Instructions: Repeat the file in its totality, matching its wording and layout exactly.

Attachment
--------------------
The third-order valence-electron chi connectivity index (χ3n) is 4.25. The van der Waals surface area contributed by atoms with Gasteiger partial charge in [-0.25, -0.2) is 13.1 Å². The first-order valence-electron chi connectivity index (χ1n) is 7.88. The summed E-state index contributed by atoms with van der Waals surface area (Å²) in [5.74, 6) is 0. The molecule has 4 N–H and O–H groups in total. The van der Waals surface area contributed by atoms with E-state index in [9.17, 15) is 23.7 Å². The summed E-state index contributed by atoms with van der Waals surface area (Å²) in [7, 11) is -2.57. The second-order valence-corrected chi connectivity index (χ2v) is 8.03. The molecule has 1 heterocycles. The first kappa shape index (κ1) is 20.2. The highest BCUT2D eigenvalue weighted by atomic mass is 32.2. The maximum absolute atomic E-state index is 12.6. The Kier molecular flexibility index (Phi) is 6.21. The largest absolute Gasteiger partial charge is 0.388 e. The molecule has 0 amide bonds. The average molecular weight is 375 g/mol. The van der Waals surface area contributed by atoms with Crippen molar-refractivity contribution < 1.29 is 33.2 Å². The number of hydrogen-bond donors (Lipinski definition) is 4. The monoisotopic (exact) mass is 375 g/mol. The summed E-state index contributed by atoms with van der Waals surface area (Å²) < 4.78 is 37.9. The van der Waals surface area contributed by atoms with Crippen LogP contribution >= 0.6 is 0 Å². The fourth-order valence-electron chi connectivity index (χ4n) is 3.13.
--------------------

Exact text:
The third-order valence-electron chi connectivity index (χ3n) is 4.25. The van der Waals surface area contributed by atoms with Gasteiger partial charge in [-0.25, -0.2) is 13.1 Å². The first-order valence-electron chi connectivity index (χ1n) is 7.88. The summed E-state index contributed by atoms with van der Waals surface area (Å²) in [5.74, 6) is 0. The molecule has 4 N–H and O–H groups in total. The van der Waals surface area contributed by atoms with E-state index in [9.17, 15) is 23.7 Å². The summed E-state index contributed by atoms with van der Waals surface area (Å²) in [7, 11) is -2.57. The second-order valence-corrected chi connectivity index (χ2v) is 8.03. The molecule has 1 heterocycles. The first kappa shape index (κ1) is 20.2. The highest BCUT2D eigenvalue weighted by atomic mass is 32.2. The maximum absolute atomic E-state index is 12.6. The Kier molecular flexibility index (Phi) is 6.21. The largest absolute Gasteiger partial charge is 0.388 e. The molecule has 0 amide bonds. The average molecular weight is 375 g/mol. The van der Waals surface area contributed by atoms with Crippen molar-refractivity contribution < 1.29 is 33.2 Å². The number of hydrogen-bond donors (Lipinski definition) is 4. The monoisotopic (exact) mass is 375 g/mol. The summed E-state index contributed by atoms with van der Waals surface area (Å²) < 4.78 is 37.9. The van der Waals surface area contributed by atoms with Crippen LogP contribution >= 0.6 is 0 Å². The fourth-order valence-electron chi connectivity index (χ4n) is 3.13.